|Publication number||US6261189 B1|
|Application number||US 08/800,729|
|Publication date||Jul 17, 2001|
|Filing date||Oct 14, 1997|
|Priority date||Oct 14, 1997|
|Publication number||08800729, 800729, US 6261189 B1, US 6261189B1, US-B1-6261189, US6261189 B1, US6261189B1|
|Inventors||Phillip Robert Saville, George Kelnhofer, Delmar Bleckley|
|Original Assignee||Phillip Robert Saville, George Kelnhofer, Delmar Bleckley|
|Export Citation||BiBTeX, EndNote, RefMan|
|Patent Citations (14), Referenced by (31), Classifications (20), Legal Events (6)|
|External Links: USPTO, USPTO Assignment, Espacenet|U.S. PAT. DOCUMENTS
273/35 R X
1. Field of Application
This invention relates to systems and methods of monitoring motion applied to human movement, sports and sporting goods generally, and is more specifically directed to a system and method for monitoring the golf club shaft during a golf swing and movement of a portion of a body for teaching golf.
2. Description of the Prior Art
The game of golf is an activity requiring coordinated neuromuscular responses in order to attain proper positioning of the body and its extremities. Integral to a good golf swing is adherence to well-defined clubhead movement and consistency throughout the golf swing.
Prior art equipment for monitoring the golf swing includes many systems which alert the golfer to improper clubhead or body positioning and systems which indicate undesirable technique after the swing is completed. These systems either allow the golfer to strike the golf ball even though improper positioning may have been used or that require the golfer to swing at an imaginary golf ball thereby establishing a learning scenario unlike the actual game for which the training device is designed.
What is needed is a golf swing monitoring system capable of accelerating the learning process by monitoring the entire golf swing and providing instantaneous positive or negative feedback to the golfer for use in improving his or her swing.
It is therefore an object of this invention to provide a new and improved system for monitoring human movement.
It is another object of this invention to provide a new and improved system for teaching desired human movement.
It is yet another object of this invention to provide a new and improved system for monitoring various golf clubs during their use in golf swings.
It is still another object of this invention to provide a new and improved system for monitoring a golfer during a golf swing.
It is yet still another object of this invention to provide a new and improved method for teaching the golf swing.
It is another object of this invention to provide a new and improved system for indicating undesirable golf club and body position.
It is another object of this invention to provide a new and improved system and method for monitoring golf club positioning and the body movement of portions of the body of a golfer; which system and method does not require the continued presence of an instructor to remind the person to use a desirable golf swing and appropriate body mechanics.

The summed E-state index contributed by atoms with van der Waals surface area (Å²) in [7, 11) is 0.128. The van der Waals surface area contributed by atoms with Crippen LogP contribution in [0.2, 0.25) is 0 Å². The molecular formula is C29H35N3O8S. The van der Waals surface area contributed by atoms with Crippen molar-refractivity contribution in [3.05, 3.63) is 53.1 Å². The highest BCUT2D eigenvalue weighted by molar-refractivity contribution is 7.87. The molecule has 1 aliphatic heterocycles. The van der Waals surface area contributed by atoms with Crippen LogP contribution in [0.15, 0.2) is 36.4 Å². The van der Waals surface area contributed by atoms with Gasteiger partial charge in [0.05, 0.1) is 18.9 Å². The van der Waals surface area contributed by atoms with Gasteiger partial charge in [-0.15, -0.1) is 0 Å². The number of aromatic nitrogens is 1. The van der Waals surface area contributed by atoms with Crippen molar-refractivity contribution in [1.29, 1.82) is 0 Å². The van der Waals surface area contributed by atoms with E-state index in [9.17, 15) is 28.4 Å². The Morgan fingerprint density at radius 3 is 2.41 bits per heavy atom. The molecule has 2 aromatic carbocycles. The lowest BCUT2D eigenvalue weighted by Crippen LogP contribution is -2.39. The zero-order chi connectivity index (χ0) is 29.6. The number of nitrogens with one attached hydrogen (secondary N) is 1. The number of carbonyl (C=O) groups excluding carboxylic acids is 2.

In accordance with these and other objects of the invention, a system is provided for monitoring and displaying golf swing parameters for either a right-handed golfer or a left-handed golfer swinging a golf club through a predefined golf tee area. Briefly, the present invention comprises, but is not limited to, six infrared (IR) transmitters, six IR receivers, controlling electrical switches, six status lights, an audible alarm, and a platform on which the golfer stands during the golf swing and which houses the tee manipulation mechanism. The six pairs of IR transmitters and receivers are used to produce IR beams of light at predetermined locations to define a preferred region in three-dimensional space in which the golf club and the golfer's body should remain at all times during the golf swing. Two converging IR beams are used to monitor golf club shaft position, first during the takeaway phase of the golf swing, and second during the downswing phase of the golf swing. These IR beams determine the boundaries of a channel of preferred space in which the golf club must remain in order to perform a good takeaway and a good downswing during the golf swing. Another IR beam monitors club position at the top of the golf swing. Yet another IR beam monitors club position during the early portion of the downswing phase of the golf swing. Still another IR beam is created by an IR transmitter placed at a height approximating the height of the hips of the golfer and is aimed at an IR receiver placed on the ground in front of the golfer. This beam monitors any tendency during the golf swing of the golfer to lean in the opposite direction of intended ball flight. The remaining IR beam is positioned at the height of the golfer's shoulders and is aimed at an IR receiver placed on the ground in front of the golfer. This beam monitors any tendency of the golfer to lean in the direction of intended ball flight during the golf swing.
If, during the golf swing, movement of the golf club shaft or of the body of the golfer is detected outside of the preferred space defined and monitored by the six IR beams, the corresponding IR beam is interrupted and the violation is detected simultaneously activating three methods of informing and teaching the golfer. An audible tone is immediately activated along with one of six sensor lights which correspond to each of the six IR beams. A latch relay causes any activated lights to remain illuminated until they are reset by the user. Simultaneously an electric servo and tee manipulation device housed within the platform on which the golfer stands causes the tee to move rapidly thereby removing the ball from the path of the swinging club resulting in the absence of a golf ball as the golfer swings through the position of the tee. Resetting the system turns off any illuminated status lights and raises the tee with the golf ball still appropriately positioned on top of the tee.